Can guests access it? In Samba terms, guests are anonymous users that haven’t signed in to the share. In short, do you want to password protect the share or limit access to certain users?
guest ok = no
If guests can’t access the share, who can?
valid users = username
And, that’s it. There are other options and other ways to go about these basic steps, but they take you to more or less the same place. Unless you have something really specific in mind, these options should be enough. Put it together, and you get something like this:
comment = A new share
path = /var/nas
browseable = yes
read only = no
guest ok = no
valid users = <username>
Save, and exit. Then, restart Samba.
systemctl restart smbd
Set Up A Samba user
In order to connect to your share, unless you’re only using guest access, you’re going to need to set up Samba user accounts. It’s super quick, and only takes a single command.
smbpasswd -a <username>
After that, you’ll be asked to enter a password for that user. That’s the password that their shares will be locked behind.
How to Connect to a Share
- There are a couple of packages that you’ll need to connect to a
Sambashare. Go ahead, and install them.
sudo apt install samba-client cifs-utils
- After that create a directory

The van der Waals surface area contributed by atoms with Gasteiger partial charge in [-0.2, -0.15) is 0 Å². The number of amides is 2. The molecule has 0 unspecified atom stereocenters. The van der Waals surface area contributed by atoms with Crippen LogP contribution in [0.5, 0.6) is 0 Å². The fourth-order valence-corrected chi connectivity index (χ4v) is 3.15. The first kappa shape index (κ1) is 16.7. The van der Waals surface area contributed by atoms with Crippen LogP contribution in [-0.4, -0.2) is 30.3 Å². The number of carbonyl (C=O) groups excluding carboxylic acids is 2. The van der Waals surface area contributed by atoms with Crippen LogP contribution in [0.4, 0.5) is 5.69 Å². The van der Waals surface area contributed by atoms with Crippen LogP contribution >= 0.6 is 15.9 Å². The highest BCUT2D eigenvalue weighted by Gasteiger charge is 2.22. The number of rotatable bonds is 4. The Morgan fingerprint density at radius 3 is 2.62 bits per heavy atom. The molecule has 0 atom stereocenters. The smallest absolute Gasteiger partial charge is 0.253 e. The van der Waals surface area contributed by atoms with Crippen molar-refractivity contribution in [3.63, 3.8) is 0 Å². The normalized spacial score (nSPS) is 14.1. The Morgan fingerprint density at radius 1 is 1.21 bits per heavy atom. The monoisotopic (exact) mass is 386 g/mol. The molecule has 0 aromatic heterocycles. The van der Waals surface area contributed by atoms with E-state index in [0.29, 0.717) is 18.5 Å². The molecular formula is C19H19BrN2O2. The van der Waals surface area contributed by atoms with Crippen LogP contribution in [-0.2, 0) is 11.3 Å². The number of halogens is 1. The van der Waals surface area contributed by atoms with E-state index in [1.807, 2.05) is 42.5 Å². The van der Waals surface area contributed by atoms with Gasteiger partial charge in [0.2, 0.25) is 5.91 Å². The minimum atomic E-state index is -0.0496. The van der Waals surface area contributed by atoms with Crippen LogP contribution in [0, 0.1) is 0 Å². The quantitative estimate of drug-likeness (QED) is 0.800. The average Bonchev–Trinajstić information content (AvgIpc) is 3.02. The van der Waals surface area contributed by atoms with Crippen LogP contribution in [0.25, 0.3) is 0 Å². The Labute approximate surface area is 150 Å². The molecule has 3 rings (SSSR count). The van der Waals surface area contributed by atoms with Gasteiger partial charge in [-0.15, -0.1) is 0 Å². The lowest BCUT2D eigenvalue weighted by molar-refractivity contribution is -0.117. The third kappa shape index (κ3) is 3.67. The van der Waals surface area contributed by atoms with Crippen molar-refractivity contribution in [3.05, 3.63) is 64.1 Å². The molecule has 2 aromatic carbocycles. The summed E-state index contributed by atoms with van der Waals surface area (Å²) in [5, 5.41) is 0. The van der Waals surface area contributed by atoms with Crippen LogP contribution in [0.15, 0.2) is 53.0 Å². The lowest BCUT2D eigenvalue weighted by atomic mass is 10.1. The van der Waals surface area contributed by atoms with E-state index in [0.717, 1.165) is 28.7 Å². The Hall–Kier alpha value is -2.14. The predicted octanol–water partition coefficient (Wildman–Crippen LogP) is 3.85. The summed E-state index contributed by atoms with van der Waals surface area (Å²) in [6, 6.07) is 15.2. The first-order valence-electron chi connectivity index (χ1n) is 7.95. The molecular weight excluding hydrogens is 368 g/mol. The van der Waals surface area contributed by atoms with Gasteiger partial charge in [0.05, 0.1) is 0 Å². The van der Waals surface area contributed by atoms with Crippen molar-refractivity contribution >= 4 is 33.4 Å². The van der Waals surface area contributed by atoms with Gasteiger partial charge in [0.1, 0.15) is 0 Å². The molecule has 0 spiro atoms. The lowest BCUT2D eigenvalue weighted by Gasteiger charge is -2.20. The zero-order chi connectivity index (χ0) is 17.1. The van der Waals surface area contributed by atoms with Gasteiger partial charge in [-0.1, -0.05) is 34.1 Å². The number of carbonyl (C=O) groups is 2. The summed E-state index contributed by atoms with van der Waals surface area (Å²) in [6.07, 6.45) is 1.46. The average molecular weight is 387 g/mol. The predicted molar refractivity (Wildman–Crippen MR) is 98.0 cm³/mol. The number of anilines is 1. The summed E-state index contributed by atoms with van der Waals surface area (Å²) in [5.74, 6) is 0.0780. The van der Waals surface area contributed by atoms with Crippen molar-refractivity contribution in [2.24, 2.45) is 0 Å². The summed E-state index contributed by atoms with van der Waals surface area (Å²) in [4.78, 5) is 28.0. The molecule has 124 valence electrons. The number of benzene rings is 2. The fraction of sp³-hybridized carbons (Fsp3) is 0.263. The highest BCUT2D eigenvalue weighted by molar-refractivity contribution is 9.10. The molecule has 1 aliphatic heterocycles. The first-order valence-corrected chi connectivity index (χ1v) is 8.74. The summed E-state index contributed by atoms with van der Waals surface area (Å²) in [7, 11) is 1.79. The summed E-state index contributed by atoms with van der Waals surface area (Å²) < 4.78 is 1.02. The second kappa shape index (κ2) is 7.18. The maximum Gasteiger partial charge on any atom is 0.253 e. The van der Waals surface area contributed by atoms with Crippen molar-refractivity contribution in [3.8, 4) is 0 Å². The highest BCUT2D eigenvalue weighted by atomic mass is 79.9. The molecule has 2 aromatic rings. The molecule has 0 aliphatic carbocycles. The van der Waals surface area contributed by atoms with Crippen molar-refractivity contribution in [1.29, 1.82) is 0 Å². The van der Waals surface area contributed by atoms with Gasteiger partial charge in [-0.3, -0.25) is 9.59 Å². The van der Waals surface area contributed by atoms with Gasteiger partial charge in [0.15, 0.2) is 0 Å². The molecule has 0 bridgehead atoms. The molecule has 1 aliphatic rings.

/mnt/shareto mount the share drive.
sudo mkdir /mnt/share
- Now create a credentials file to your system. Make this as a hidden file using dot (.) for security purposes. It’s good to create it in your home directory.
Set the samba
password to the above file.
Save your file and make it readable for the root account only. This will restrict access to all non-root accounts.
chmod 400 /root/.smbcredentials
- Use the following command to mount remote samba share on a Linux system.
sudo mount -t cifs -o rw,vers=3.0,credentials=/root/.smbcredentials //192.168.1.1/share /mnt/share
But the manually mounted file system will not remain mounted after a system reboot. To mount samba share automatically after a system reboot, complete the next step.
- You can make add the configuration to
/etc/fstabfile to auto mount remote share on system boot.
sudo vi /etc/fstab
Add the line at end of the file as follows. Change values as per yours.
//<Samba server IP>/<New Share> /media/share cifs vers=3.0,credentials=/root/.smbcredentials
Save file and close it.
You’re ready to start creating your own Samba shares on Debian, and accessing them from your other Linux machines. There isn’t much else to it, and Samba will automatically start with Debian at boot.
smb.conf here for more information.